Last year my daughter stood in line for 90 minutes to purchase an autographed copy of Dad is Fat by Jim Gaffigan for me for Father’s Day. There’s something about meeting the author in person to gain a little insight to the content between the covers. So what can we learn about Matthew, the author?
First, he was a tax collector who left all to follow Jesus. (Matthew 9:9) Matthew’s tax booth was probably located along one of the busy trade routes near Capernaum. It was there that Christ met him and called him to leave his business behind in order to follow him. Tax collectors were viewed as Roman sympathizers and traitors to the nation. The Romans would enlist Israelites to serve as tax collectors. Tax collectors, with the backing of the Roman army, would collect what Rome demanded, and then any amount over that they would keep as their fees. Many tax collectors were unscrupulous, demanding far in excess what was required in order to line their own pockets. Religious leaders reckoned tax collectors as among the worst sinners of the day.
Second, he got a new name (Mark 2:14). Mark and Luke both refer to him as Levi, son of Alphaeus. Somewhere along the line, as time progressed, his name was changed from Levi to Matthew, which means, “gift of Yahweh.”
Third, he threw a party for Jesus and his disciples. (Matthew 9:10-13) After his encounter with Christ, Matthew threw a party in order to introduce his friends and co-workers to Jesus. We immediately see his concern for his friends and co-workers. Because of his vocational choice, these may have been the only relationships he had in life.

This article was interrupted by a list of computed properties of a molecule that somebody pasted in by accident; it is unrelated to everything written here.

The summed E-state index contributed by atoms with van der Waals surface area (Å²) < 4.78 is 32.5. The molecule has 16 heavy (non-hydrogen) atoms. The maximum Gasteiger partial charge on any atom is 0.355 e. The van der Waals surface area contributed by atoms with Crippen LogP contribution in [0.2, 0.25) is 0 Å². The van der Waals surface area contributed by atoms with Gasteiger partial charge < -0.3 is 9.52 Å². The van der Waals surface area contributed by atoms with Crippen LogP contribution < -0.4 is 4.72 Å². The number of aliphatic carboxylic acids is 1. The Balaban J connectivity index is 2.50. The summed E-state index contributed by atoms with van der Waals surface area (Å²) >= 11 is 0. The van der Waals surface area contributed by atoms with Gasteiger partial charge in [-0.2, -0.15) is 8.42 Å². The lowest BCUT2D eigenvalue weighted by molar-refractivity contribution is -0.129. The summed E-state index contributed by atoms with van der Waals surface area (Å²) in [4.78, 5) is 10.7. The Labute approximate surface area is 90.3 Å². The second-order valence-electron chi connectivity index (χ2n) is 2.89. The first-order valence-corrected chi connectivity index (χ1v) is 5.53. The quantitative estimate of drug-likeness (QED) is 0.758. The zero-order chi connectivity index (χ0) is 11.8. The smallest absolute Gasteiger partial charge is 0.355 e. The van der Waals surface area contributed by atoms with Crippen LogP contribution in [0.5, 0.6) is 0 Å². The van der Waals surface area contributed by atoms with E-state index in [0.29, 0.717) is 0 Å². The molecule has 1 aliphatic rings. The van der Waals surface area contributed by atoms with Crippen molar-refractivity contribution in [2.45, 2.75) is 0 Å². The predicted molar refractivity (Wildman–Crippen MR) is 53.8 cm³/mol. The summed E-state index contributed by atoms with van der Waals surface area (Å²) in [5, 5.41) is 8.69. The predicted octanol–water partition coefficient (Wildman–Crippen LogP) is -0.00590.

Next, he became formalized as a member of Jesus’ apostolic band. (Matthew 10:1-4) Simon the Zealot was also a disciple, creating an interesting group dynamic. Zealots were violent resistance fighters who opposed Roman occupation. The word literally means, “blood letter.” Matthew, on the other hand, as a tax collector would have been viewed as a Roman sympathizer. That would have certainly made for an interesting dinner conversation! I can’t help but notice that even in the selection of his disciples, Jesus modeled reconciliation, both to God and to one another.
Finally, he took a pen on his journey with Jesus. Matthew was certainly a humble man. He didn’t self reference, like those who drop their own names or speak of themselves in third person. There is not one quotation attributed to Matthew in the New Testament. Following the ascension and upper room, Matthew goes off the grid. Legend has it that Matthew spent several years in Jerusalem, then moved south to Ethiopia (perhaps with Andrew) where he was martyred.
Learning a bit about Matthew is helpful to our understanding of how his gospel functions. But the Gospel of Matthew is not about Matthew. It’s about Jesus and the salvation he offers. Matthew’s gospel is not about the message of forgiveness that we believe so we can get our sins forgiven and go to heaven when we die. His invitation is to “leave the booth” and follow Christ.